The Rise of Awkwafina

2018 has been an especially draining year. We have a racist, corrupt, self-absorbed president. The ice caps are still melting. Aung San Suu Kyi is not the hero we thought she would be. I found 12 gray hairs on my head and oh did I mention that I work for a gun violence prevention organization?

Le sigh.

But all is not lost and I’m not one to stay defeated. McDonald’s still serves breakfast all day and for the first time in 20 years, an Asian American woman hosted Saturday Night Live. This woman also happens to be my childhood best friend.

Awkwafina, aka Nora, and I grew up together in a small neighborhood in Queens, NY. We met in 3rd grade and hit it off right away. I still remember when we first met. Hard to forget an Asian girl with tomboy vibes in a pair of overalls. She always made the funniest faces and had a knack for imitating politicians. I had freshly immigrated from Singapore so it was a pleasant surprise to meet a spunky and rebellious East Asian girl.

One time when we were filming our show “Mo and Fo’s Excellent Adventures” with her dad’s camcorder, she farted on command. I was really impressed. Her grandma and my mom would take turns babysitting us as a pair but for the most part, we were at the park near her home burying treasures, talking shit about classmates, watching SNL or learning how to pogo stick.

We lost contact after we parted ways to go to high school: she went to the famed LaGuardia School of Performing Arts to play the trumpet and I chose the nerdy path and went to Townsend Harris. We tried to find time for each other but distance and the pressure of higher education got to us. Nevertheless, we found our way back into each other’s lives after college at the peak of social networking. When we reunited, we were fresh out of college and woefully underpaid. We knew that neither of us took the stereotypical Asian American career trajectory of Doctor/Lawyer-hood and it was during this time that she told me about her side project as a rapper.

When Nora released “My Vag” on Youtube, I choked hard on my matcha latte from laughing. Everything about it screamed Nora and her rebellion against the Asian American stereotype. It was brave and I was proud of her resistance. She had made it seem like a small project but when I went to see her perform the song live at a street food festival in Flushing, the Asian American community showed up and were clearly smitten by her. Her brief YouTube and rapping fame opened doors to other opportunities and she eventually landed impressive supporting roles. I cheered on the sideline as her career slowly took the interest of Hollywood but I never imagined it would get so big.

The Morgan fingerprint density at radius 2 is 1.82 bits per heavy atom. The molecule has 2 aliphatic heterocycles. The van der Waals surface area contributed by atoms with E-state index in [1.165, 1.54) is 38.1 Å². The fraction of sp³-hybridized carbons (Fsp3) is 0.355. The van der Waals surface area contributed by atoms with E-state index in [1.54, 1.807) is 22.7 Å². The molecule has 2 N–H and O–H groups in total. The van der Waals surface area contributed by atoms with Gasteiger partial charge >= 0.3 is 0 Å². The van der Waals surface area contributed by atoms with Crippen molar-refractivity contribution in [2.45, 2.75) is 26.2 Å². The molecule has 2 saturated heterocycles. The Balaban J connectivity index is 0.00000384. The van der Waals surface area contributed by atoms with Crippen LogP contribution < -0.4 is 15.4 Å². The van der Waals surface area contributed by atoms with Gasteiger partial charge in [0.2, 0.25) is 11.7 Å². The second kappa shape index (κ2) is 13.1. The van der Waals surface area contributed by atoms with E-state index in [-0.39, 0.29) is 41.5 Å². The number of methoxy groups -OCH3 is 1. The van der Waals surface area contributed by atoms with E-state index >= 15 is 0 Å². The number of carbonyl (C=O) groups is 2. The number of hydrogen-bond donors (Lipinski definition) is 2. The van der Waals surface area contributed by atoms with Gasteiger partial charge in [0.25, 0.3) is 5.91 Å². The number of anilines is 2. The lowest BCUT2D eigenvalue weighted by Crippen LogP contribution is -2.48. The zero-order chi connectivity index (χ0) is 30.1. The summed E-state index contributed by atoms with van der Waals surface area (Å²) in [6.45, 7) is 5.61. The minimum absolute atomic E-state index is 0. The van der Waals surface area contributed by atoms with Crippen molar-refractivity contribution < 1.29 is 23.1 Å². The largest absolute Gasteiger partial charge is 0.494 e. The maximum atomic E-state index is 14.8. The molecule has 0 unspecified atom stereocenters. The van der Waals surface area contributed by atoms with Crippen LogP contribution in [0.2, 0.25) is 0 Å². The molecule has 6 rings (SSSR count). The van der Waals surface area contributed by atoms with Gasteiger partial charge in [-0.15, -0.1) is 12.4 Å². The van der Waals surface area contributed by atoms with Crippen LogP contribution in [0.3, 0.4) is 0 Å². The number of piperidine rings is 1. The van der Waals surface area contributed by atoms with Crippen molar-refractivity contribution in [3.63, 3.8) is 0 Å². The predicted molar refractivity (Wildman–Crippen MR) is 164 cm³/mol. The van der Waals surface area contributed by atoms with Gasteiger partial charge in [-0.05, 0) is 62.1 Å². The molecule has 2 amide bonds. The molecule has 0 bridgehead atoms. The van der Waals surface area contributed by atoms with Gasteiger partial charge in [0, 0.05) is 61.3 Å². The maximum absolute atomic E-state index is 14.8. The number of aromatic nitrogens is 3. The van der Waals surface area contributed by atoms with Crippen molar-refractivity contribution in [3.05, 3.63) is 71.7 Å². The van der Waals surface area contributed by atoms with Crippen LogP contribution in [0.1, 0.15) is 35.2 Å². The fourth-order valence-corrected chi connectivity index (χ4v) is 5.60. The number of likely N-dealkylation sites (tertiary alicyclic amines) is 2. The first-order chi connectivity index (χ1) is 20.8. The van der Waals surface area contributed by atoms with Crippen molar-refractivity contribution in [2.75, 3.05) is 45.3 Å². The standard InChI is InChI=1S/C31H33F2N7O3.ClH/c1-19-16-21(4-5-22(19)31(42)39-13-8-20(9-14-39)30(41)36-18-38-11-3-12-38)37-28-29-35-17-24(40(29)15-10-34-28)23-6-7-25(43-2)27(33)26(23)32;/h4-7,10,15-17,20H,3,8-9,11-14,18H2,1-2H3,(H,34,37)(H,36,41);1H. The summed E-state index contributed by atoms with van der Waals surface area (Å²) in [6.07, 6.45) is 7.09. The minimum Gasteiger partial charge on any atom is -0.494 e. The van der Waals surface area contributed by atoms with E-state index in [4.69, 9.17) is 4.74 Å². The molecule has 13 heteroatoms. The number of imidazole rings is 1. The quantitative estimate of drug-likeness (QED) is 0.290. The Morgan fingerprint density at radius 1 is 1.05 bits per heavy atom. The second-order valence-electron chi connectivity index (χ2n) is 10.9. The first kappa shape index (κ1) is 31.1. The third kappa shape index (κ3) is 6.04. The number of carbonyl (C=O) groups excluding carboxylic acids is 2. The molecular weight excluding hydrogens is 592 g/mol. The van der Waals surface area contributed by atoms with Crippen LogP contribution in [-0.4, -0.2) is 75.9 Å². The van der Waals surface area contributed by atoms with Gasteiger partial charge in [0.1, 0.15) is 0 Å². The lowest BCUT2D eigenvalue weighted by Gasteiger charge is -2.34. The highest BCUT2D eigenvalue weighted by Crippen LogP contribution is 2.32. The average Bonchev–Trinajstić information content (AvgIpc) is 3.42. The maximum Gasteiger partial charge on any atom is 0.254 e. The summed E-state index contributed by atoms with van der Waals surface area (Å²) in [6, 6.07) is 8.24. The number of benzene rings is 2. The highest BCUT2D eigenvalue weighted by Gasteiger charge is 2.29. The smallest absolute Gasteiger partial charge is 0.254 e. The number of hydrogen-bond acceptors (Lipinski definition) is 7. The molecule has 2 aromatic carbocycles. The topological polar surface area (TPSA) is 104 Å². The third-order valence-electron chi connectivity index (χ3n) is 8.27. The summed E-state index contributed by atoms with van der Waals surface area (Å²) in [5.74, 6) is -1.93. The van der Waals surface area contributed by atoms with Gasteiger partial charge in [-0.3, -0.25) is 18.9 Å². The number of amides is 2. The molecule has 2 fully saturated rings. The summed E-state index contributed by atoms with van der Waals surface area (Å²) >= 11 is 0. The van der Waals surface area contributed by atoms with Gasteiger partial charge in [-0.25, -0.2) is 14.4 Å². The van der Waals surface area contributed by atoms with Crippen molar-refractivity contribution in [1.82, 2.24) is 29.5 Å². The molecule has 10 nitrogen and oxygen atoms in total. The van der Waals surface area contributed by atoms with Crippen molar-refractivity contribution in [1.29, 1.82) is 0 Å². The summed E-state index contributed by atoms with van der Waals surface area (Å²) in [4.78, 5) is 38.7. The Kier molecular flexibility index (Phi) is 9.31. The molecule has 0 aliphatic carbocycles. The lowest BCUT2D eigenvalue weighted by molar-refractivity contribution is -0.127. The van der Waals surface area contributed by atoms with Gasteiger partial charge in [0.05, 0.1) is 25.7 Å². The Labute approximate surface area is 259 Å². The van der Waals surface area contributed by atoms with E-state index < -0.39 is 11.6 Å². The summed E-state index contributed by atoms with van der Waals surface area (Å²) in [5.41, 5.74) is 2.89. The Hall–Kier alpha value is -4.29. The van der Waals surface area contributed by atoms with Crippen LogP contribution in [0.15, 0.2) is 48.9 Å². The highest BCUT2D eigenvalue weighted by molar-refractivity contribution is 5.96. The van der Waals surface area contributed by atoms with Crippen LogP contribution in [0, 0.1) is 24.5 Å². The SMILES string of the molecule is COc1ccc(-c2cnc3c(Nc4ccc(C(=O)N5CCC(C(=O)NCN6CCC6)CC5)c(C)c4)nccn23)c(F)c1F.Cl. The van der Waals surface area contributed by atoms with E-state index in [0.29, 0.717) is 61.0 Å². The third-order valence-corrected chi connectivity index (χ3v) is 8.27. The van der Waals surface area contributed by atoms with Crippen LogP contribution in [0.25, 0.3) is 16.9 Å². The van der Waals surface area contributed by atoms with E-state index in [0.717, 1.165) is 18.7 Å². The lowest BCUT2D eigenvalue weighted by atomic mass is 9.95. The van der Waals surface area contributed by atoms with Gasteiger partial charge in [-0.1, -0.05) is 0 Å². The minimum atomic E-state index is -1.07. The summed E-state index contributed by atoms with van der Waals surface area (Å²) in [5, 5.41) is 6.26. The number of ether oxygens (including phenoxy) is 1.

I knew early on that Nora would be part of a bold project called “Crazy Rich Asians”. I had my doubts that the general American audience would care for a movie with an all Asian/Asian-American cast, but I made everyone I knew, including the lady at the Japanese grocery store, to promise me that they would go see it. The movie broke box office records.

My family and I watched the earliest show we could find. I showed up to support my friend and our community but didn’t expect to cry over the relatable mother-daughter bond, or laugh so hard from Nora’s comedic timing. I yearned so deeply for more movies like this. For a moment I forgot that my friend was on the screen and I was carried away into a world so familiar to me. It was undeniable that Nora was part of something big and important. For years, Asian Americans had struggled to have three dimensional characters in Hollywood and she had been part of the team that broke that barrier and succeeded.

There were those who criticize her, but I think they’re all full of shit. Instead of nitpicking her for a perfect role model of Asian American womanhood like we have for those before her, why not embrace her uniqueness and give her the space to grow into her new identity. She is an unintentional recipient of this onus to represent Asian American women in film and I know she doesn’t take that lightly.